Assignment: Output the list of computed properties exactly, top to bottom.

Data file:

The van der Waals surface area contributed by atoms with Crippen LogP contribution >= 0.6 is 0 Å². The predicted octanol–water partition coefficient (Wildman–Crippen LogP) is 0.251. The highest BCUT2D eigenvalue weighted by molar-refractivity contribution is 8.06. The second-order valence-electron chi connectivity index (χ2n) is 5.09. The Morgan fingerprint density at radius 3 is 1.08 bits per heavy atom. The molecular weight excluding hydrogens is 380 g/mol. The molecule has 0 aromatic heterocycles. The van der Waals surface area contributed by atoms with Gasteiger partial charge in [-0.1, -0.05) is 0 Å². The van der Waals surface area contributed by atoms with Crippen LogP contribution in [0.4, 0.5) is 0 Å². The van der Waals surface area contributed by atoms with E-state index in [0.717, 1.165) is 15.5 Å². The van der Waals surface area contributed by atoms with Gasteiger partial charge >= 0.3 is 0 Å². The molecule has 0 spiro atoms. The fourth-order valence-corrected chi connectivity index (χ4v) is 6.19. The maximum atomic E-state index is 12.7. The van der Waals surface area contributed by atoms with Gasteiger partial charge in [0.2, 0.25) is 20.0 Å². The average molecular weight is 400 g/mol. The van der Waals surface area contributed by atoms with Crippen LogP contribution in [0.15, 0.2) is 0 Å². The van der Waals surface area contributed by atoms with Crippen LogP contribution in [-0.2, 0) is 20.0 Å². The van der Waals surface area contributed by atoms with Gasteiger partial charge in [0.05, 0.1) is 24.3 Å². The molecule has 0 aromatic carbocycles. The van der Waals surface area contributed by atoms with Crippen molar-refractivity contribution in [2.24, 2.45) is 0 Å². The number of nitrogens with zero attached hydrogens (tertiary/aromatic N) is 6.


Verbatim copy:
The van der Waals surface area contributed by atoms with Crippen LogP contribution >= 0.6 is 0 Å². The predicted octanol–water partition coefficient (Wildman–Crippen LogP) is 0.251. The highest BCUT2D eigenvalue weighted by molar-refractivity contribution is 8.06. The second-order valence-electron chi connectivity index (χ2n) is 5.09. The Morgan fingerprint density at radius 3 is 1.08 bits per heavy atom. The molecular weight excluding hydrogens is 380 g/mol. The molecule has 0 aromatic heterocycles. The van der Waals surface area contributed by atoms with Gasteiger partial charge in [-0.1, -0.05) is 0 Å². The van der Waals surface area contributed by atoms with Crippen LogP contribution in [0.4, 0.5) is 0 Å². The van der Waals surface area contributed by atoms with E-state index in [0.717, 1.165) is 15.5 Å². The van der Waals surface area contributed by atoms with Gasteiger partial charge >= 0.3 is 0 Å². The molecule has 0 spiro atoms. The fourth-order valence-corrected chi connectivity index (χ4v) is 6.19. The maximum atomic E-state index is 12.7. The van der Waals surface area contributed by atoms with Gasteiger partial charge in [0.2, 0.25) is 20.0 Å². The average molecular weight is 400 g/mol. The van der Waals surface area contributed by atoms with Crippen LogP contribution in [0.15, 0.2) is 0 Å². The van der Waals surface area contributed by atoms with Crippen LogP contribution in [-0.2, 0) is 20.0 Å². The van der Waals surface area contributed by atoms with Gasteiger partial charge in [0.05, 0.1) is 24.3 Å². The molecule has 0 aromatic carbocycles. The van der Waals surface area contributed by atoms with Crippen molar-refractivity contribution in [2.24, 2.45) is 0 Å². The number of nitrogens with zero attached hydrogens (tertiary/aromatic N) is 6.